It's Not Another "Bland Modern Farmhouse" — How This Designer and Architect Created a New Home With Old Soul

Looking to preserve the character of this South California neighborhood, you'd think this newly remodeled and extended home had been around for ages

a flex room garage with a motorbike
(Image credit: Joe Schmelzer. Design: Mercantile & Merchant / Ryan Perella)

There's certain things you expect from a new home, especially one built by a developer and not for an individual client. The modern approach to these builds isn't void of character, as such, given architectural features can be a big selling point — but you'll often find that they're "inoffensive" in style, and often channeling one particular style of architecture and design.

'In this Studio City neighborhood, charming older homes were routinely being demolished and in their place were bigger and more generic "modern farmhouses",' says Sam Donnely, designer and property developer at Merchant & Mercantile, who designed the home with architect Ryan Perella. 'While we both appreciated the need for more practical structures for modern living and obviously more space, we felt that there was probably a want and need for a home that felt more in keeping with the neighborhood.'

The vision was to provide a modern home with old soul, and one that could provide a practical option for people who want a fully renovated or new build property in California, but do not have the funds, or strength of will even, to work through what can seem an endless process of development, along with navigating permits, contractors and paying two mortgages. Everything in the home was bespoke, custom and fully-designed, and while not aiming to court mass-market appeal, captures a beautiful, characterful, transitional style that's been unsurprisingly popular, with the option to buy all the furnishings so it's move-in ready.

Here, Sam gives us the full tour.

An asset to the neighborhood

the exterior of a modern home with weatherboard cladding

(Image credit: Joe Schmelzer. Design: Mercantile & Merchant / Ryan Perella)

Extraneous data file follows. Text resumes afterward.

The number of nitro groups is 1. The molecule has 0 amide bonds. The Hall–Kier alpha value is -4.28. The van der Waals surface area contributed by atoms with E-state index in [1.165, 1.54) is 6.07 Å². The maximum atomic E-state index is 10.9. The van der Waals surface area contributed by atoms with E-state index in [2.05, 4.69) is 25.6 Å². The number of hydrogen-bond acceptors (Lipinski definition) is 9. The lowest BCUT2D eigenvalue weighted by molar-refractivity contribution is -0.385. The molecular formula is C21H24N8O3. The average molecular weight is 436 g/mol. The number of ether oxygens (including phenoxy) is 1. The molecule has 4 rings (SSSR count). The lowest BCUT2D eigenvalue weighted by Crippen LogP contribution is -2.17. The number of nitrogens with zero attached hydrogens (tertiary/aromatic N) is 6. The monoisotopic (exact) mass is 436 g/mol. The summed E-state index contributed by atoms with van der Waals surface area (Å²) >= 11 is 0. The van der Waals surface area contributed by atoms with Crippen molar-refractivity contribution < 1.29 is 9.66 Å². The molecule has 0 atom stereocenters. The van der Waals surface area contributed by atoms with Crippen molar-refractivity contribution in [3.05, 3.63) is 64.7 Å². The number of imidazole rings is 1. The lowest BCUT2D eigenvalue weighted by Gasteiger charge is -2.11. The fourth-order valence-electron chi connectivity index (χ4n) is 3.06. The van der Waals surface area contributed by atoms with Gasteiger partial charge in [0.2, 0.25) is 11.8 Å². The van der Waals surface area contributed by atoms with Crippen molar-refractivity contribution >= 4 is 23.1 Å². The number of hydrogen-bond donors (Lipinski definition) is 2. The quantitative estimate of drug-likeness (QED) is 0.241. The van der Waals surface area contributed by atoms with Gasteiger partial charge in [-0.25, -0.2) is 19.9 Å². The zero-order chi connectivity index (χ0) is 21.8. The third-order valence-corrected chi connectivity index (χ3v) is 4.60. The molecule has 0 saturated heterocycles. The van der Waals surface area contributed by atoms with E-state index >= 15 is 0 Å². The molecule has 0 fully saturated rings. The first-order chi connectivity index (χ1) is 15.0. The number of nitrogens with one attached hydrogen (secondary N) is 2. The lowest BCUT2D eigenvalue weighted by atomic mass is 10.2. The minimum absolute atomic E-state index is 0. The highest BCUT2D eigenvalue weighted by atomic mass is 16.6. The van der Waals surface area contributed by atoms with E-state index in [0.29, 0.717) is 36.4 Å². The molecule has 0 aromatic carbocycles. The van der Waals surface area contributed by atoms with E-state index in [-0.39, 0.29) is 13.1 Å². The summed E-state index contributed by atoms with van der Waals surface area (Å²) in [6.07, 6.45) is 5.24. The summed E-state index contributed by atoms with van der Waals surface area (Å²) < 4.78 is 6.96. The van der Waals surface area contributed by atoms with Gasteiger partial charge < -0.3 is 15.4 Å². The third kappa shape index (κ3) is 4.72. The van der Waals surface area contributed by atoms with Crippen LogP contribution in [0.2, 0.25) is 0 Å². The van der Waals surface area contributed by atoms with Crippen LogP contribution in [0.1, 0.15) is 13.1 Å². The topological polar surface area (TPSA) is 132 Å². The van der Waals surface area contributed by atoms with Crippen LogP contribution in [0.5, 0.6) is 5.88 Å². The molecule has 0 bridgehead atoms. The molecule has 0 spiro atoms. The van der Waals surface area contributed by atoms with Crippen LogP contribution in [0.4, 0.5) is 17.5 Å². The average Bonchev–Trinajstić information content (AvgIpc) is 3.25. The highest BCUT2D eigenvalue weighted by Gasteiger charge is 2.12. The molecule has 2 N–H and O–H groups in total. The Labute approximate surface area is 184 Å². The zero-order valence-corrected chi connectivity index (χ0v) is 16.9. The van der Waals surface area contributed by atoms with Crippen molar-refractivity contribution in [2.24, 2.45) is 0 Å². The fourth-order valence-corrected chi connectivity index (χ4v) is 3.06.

Let's be clear — this isn't the same home that once stood on this spot. It's vastly bigger, with the remodel adding 1,900 square foot. However, unlike many modern renovations that would have eradicated the original home, this was something that architect Ryan Perella wanted to retain. 'This home was originally a single story, but it did have a charming porch and chimney, and inside the main living room had a very pretty vaulted ceiling and a cute little den and well proportioned main bedroom,' Sam explains. 'Ryan truly values historical buildings and prefers to preserve where he can, so this porch and original structure was something that he felt he could incorporate into his overall design without the house feeling that it had been swallowed up by an enormous addition.'

Outwardly, it was a way to retain the property's presence on the street, while enhancing it, too. It's a project that comes with a new level of curb appeal thanks to front yard landscaping that plays into the friendliness of the neighborhood with outdoor seating.

'Builders often scale back on the landscaping but we really wanted to extend our design ethos to every corner of the project,' Sam says. 'We sadly had to remove a tree from the rear garden and so replacing this in the front with an established tree was not only an LA permit requirement, but an investment that we were always going to make.'

Bolder than builder grade

a pink and red pantry

(Image credit: Joe Schmelzer. Design: Mercantile & Merchant / Ryan Perella)

While there might be some elements that we'd consider design classics in the space, the designers have taken bolder swings with the finishings to ensure it's a home that has a design perspective, rather than catering to the broadest market appeal. 'We collaborated closely on our vision for a 'Modern English' interior,' Sam says. 'Ryan's sense of color and details brought to life our shared love of traditional craftsmanship. So committed were we to our belief that there were buyers out there who wanted a fully designed home, and not a white box, that we went to town.'

There are elements of surprise in the home's smallest spaces with color introduced into the likes of the pantry and bathrooms, while wallpaper - such a personal choice - is used in many of the spaces, including the dining room and bedroom. 'When the time came to put the house on the market the voices of all the haters who warned us this was total folly, would keep me awake at night,' Sam says. However, thankfully, the response to the design was the complete opposite.

Creating with color

a sage green bathroom with a green vanity

(Image credit: Joe Schmelzer. Design: Mercantile & Merchant / Ryan Perella)

While you might expect these bolder undertakings to be restrained to places deemed "easier to change", like wall paints, Sam and Ryan made particularly colorful choices for the bathrooms — real wow-factor spaces within the house. 'The sage green bathroom color came from Ryan and evolved as we worked through it,' Sam says. 'Since there are a few layers to the design, we decided to keep the color palette monochromatic, and play with the color and tint of each layer to give the design a bit of depth. It took a couple of go's to get the color blend just right. Sam wanted to do a very different type of vanity — something vintage inspired but with scale and storage,' she explains.